More than a quarter of a million diabetes inpatients in the UK experienced a medication error in hospital last year.
Charity Diabetes UK has called on hospitals to improve patient experience after it was revealed around 260,000 inpatients had been affected.
Experiencing a medication error puts someone at risk of serious complications and could even be life-threatening. In 2017, 9,600 people with diabetes suffered severe hypoglycemia following poor insulin management, while 2,200 developed diabetic ketoacidosis (DKA) after receiving too little insulin.
The Diabetes UK figures were compiled from hospital data across the UK based on patients’ experiences, inpatient teams, healthcare professionals and hospital managers.
More than a million people with diabetes were admitted to hospital last year, and the charity’s report shows a need for improvements in care for inpatients.
Because people with diabetes have higher risks of infection, their stays in hospital are often longer compared to those without the condition. Reducing the amount of time people with diabetes spend in hospital is one of the charity’s targets.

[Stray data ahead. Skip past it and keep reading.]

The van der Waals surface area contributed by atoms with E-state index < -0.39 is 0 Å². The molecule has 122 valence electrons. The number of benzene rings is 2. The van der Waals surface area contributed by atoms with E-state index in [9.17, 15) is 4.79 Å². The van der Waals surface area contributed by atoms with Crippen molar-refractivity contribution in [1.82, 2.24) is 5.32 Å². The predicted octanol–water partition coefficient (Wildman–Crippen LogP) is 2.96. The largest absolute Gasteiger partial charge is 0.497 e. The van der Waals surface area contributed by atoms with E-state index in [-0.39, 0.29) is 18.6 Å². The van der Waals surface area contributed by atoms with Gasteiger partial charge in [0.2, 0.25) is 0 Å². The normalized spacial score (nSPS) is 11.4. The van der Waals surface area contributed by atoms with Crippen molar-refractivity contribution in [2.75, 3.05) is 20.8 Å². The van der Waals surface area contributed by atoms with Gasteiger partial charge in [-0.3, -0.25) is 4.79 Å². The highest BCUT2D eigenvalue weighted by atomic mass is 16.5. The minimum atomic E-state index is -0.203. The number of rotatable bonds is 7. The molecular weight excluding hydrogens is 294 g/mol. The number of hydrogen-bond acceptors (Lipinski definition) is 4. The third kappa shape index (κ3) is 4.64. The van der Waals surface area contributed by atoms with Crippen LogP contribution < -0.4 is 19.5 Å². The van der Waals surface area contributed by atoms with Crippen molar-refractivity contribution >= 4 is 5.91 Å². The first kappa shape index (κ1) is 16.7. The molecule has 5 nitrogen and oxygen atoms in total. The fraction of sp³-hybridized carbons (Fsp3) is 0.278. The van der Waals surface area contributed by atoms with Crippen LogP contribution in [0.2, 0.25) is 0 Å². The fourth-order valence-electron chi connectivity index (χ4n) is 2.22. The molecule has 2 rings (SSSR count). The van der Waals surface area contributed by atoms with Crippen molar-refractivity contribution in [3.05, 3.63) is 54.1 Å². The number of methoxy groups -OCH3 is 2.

Additional recommendations to improve hospital care include greater investment in specialist nursing services and staff training. Currently, a quarter of hospitals do not have specialist diabetes nurses. The charity believes this investment could eventually reduce the £2.5bn a year the NHS spends on inpatient diabetes care.
Responding to the report, a spokesperson for NHS England said: “NHS England has recently invested £10m to increase the number of specialist diabetes nurses working in hospitals, and evidence shows they help reduce lengths of stay and medication errors for patients with diabetes.
“As we draw up the long-term plan for the NHS, we need to build on existing work, including the diabetes treatment and care programmen, to help tackle this growing problem.”
Earlier this year, a record number of hospital sites participated in Hypo Awareness Week, an annual campaign designed to improve hypoglycemia knowledge among healthcare professionals and patients.

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